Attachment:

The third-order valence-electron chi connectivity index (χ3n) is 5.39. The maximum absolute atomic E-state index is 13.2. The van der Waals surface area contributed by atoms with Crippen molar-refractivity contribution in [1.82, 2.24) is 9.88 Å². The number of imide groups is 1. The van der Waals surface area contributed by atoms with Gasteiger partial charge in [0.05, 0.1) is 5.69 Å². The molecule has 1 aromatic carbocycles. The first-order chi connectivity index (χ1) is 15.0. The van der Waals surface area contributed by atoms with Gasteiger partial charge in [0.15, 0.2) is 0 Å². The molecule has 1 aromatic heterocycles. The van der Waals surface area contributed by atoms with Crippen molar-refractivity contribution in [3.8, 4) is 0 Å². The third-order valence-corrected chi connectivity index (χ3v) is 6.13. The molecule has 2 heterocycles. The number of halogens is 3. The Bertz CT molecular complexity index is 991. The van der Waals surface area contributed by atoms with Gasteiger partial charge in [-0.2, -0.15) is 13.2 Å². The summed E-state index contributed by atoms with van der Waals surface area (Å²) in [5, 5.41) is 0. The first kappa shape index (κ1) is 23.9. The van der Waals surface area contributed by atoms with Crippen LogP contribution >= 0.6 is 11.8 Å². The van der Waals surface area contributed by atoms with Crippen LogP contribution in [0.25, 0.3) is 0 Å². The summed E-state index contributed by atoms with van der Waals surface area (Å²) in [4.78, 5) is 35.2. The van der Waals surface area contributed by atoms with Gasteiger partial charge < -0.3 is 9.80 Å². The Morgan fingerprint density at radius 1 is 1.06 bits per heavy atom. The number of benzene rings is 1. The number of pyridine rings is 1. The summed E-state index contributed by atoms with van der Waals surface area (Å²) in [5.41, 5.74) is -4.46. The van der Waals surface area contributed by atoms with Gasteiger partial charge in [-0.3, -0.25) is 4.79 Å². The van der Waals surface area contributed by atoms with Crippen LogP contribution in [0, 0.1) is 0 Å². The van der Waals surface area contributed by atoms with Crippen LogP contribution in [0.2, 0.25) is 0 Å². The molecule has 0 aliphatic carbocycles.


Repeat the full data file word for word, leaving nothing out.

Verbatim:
The third-order valence-electron chi connectivity index (χ3n) is 5.39. The maximum absolute atomic E-state index is 13.2. The van der Waals surface area contributed by atoms with Crippen molar-refractivity contribution in [1.82, 2.24) is 9.88 Å². The number of imide groups is 1. The van der Waals surface area contributed by atoms with Gasteiger partial charge in [0.05, 0.1) is 5.69 Å². The molecule has 1 aromatic carbocycles. The first-order chi connectivity index (χ1) is 15.0. The van der Waals surface area contributed by atoms with Gasteiger partial charge in [0.15, 0.2) is 0 Å². The molecule has 1 aromatic heterocycles. The van der Waals surface area contributed by atoms with Crippen molar-refractivity contribution in [3.8, 4) is 0 Å². The third-order valence-corrected chi connectivity index (χ3v) is 6.13. The molecule has 2 heterocycles. The number of halogens is 3. The Bertz CT molecular complexity index is 991. The van der Waals surface area contributed by atoms with Gasteiger partial charge in [-0.2, -0.15) is 13.2 Å². The summed E-state index contributed by atoms with van der Waals surface area (Å²) in [5, 5.41) is 0. The first kappa shape index (κ1) is 23.9. The van der Waals surface area contributed by atoms with Crippen LogP contribution >= 0.6 is 11.8 Å². The van der Waals surface area contributed by atoms with Crippen LogP contribution in [0.25, 0.3) is 0 Å². The summed E-state index contributed by atoms with van der Waals surface area (Å²) in [4.78, 5) is 35.2. The van der Waals surface area contributed by atoms with Gasteiger partial charge < -0.3 is 9.80 Å². The Morgan fingerprint density at radius 1 is 1.06 bits per heavy atom. The number of benzene rings is 1. The number of pyridine rings is 1. The summed E-state index contributed by atoms with van der Waals surface area (Å²) in [5.41, 5.74) is -4.46. The van der Waals surface area contributed by atoms with Gasteiger partial charge in [-0.3, -0.25) is 4.79 Å². The van der Waals surface area contributed by atoms with Crippen LogP contribution in [0, 0.1) is 0 Å². The van der Waals surface area contributed by atoms with Crippen LogP contribution in [0.2, 0.25) is 0 Å². The molecule has 0 aliphatic carbocycles.